June 27, 2011 | last updated May 31, 2012 7:17 pm

Power generators: Hydro savings aren't a given

The claim that the Northern Pass transmission line will bring in low-cost hydroelectric power resulting in big savings for New England ratepayers is unsubstantiated, said the regional power generators who oppose the project.

In building the Canada-to-New Hampshire transmission line, Hartford-based Northeast Utilities and Boston-based NStar have said the low-cost hydropower will result in $206 million in savings to the regional power grid in the line's first year of service. Those savings on the power provided by Hydro-Quebec will grow to $327 million by 2024. Those claims come from a report produced by Boston consultant Charles River Associates.

The New England Power Generators Association Inc. — which represents regional power providers such as Dominion, NRG Energy, and Entergy — said any reported cost-savings are based on the unreliable claim that the power coming from Canada will be cheaper than the regional wholesale price of electricity.

Hydro-Quebec "is presenting itself as a presumptive low-cost provider. This claim is simply unsubstantiated," said Sandi Hennequin, vice president of the New England Power Generators Association Inc. "We do not have any information on the actual price of (Hydro-Quebec) electricity under any potential contract."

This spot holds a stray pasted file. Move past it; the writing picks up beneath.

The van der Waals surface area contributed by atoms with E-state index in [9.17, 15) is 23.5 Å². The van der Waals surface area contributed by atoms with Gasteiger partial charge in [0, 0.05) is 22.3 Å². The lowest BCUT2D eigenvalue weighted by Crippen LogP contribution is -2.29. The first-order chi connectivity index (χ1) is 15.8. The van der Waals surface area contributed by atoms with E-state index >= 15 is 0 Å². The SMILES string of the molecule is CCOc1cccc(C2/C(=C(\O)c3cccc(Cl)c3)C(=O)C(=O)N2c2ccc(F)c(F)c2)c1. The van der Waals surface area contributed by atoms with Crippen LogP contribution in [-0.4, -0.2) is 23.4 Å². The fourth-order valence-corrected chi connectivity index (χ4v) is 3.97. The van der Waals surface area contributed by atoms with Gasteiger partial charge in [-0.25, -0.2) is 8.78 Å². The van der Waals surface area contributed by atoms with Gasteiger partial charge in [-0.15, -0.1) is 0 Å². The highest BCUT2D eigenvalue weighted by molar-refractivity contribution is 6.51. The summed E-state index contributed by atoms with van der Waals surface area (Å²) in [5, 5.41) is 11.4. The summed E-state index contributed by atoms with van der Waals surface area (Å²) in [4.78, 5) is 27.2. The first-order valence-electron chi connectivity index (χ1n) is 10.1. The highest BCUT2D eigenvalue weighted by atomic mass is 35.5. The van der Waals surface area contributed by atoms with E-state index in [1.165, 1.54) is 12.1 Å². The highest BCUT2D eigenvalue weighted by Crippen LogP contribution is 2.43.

Regional electric grid administrator ISO New England only contracts with enough power suppliers to meet demand at any given moment. For New England ratepayers to save from the Northern Pass project, Hydro-Quebec will have to sell its 1,200 megawatts of electricity for less than what other power generators are offering.

This shouldn't be a problem for Hydro-Quebec since hydropower is far cheaper to produce than other sources of generation such as natural gas; but — as Hennequin points out — this is not a given.

There are also other costs to consider, Hennequin said. Connecticut Gov. Dannel Malloy wants energy policy that creates jobs, and Northern Pass reduces the need for power plant employees in the state.

"Our current Connecticut companies provide over 1,800 well-paying Connecticut jobs and pay nearly $38 million in state and local taxes," Hennequin said.

If Hydro-Quebec's power pushes out higher-cost power generators or lowers the average wholesale price, the ability of Connecticut companies to provide those jobs will be reduced, Hennequin said.

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